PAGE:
The year was 2007. After working two years on Cuban television, where they won a Caracol award from UNEAC (Union of Writers and artistes of Cuba), for the costume design for the telenovela Oh, Havana!, the creative young people were unemployed.

“In Vanessa they helped us make two basic prototypes. That’s how we met Gabriela Otaño Bako-current director of Vanesa and Marcial.

“Before we are ended up being finalist for our collection modular and craft swimwear we were proposed to work in the factory,” the designer says.

Marcial and Gabriela showed them the work done previously by De Leon. Led by Anayse and Yandi Vanesa’s line was changed to resemble, increasingly, international trends.

Generational clash

In 2007 Vanesa swimsuits factory belonged to the Havana Textile Garment Company whose mission was to promote Cuba image through graphic design.

“We knew of the existence of Vanesa. We did not understand why they had allowed their production decline. Besides, models were made ​​by technicians, not designers. No wonder people study design at the university, “the interviewee analyzes.

“We struggled to learn the technological part of the process which for us was extremely complex. Our sketches clashed with reality. We had little access to the Internet and magazines.

“At that time we used to go to the shops to look Adidas products, to compare prices, fabrics and adjust to what we had on hand. Then we set out to make catwalks in stores to give more publicity to Vanesa.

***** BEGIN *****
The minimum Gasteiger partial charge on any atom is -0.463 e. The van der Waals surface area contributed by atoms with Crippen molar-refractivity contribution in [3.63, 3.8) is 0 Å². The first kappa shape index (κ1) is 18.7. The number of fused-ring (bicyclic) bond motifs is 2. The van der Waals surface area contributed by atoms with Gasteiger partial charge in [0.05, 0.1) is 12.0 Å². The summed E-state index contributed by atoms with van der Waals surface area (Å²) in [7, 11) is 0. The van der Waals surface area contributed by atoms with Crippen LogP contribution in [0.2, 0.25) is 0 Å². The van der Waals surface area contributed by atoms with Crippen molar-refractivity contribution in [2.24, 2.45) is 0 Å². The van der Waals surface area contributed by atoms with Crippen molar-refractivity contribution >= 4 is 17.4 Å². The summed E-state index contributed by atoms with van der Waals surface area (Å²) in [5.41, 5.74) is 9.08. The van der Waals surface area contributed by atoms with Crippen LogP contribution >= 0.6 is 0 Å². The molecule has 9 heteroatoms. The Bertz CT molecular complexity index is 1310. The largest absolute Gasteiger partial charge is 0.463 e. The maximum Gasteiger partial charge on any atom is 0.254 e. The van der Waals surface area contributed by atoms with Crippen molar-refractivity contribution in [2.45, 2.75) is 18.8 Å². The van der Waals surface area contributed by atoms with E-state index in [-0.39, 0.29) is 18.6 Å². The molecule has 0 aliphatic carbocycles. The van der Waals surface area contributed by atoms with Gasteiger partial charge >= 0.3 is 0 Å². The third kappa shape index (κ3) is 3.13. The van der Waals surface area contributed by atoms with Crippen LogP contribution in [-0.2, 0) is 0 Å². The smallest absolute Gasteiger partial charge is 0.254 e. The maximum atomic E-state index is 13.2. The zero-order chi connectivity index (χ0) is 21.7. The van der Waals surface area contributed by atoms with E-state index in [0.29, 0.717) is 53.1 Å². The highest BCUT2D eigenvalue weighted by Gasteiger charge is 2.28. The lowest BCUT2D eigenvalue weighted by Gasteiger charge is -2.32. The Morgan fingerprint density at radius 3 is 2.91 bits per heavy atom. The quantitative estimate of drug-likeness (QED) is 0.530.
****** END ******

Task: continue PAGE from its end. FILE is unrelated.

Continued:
“In the factory we tailored suits for children, youth, pregnant women, men, extra large; in short, all kinds of people. And the Cuban people did not know it”.

Carlos III mall was selected for the first promotional catwalk in 2008. So Vanesa began to be reborn and new collections arrived in La Puntilla, Ultra, Quinta y 42, La Maison among other major retailers.

Old story with new shines

As with everything related to the world of design and architecture, the Cuban population doesn’t have very often any guidance on trends in international fashion. Few television programs are devoted to the subject, seen on the island as rather frivolous and not as a necessity.

Only in Mujeres and Muchachas magazines the topic is somehow reflected but the presence of both publications on newsstands newspaper is limited and comes with large backlog of several months.

“People make reference to the old TV shows. Unfortunately there is much influence from Ecuador mainly related with sparkles and bright colors, “Anayse says.

“As in swimsuit the prevalence on the other styles is for the triangular bikini that has been simplified every day, as well as the black and stamped briefs. We also have a very select audience that consumes swimwear with the style of the 50s.

“Cuban men prefer boxer and shorts. That is the trend internationally. The male swimwear brand called Nautical also has great demand.

“Twice a year I see the fabrics entering the factory and analyze international trends to develop new collections. The designs are done in three color combinations, ” Anayse concludes.

Every summer the factory workers conduct surveys. The results are always the same: the public opinion is that Vanesa has been revitalized and recognized it as the Cuban bathing suit.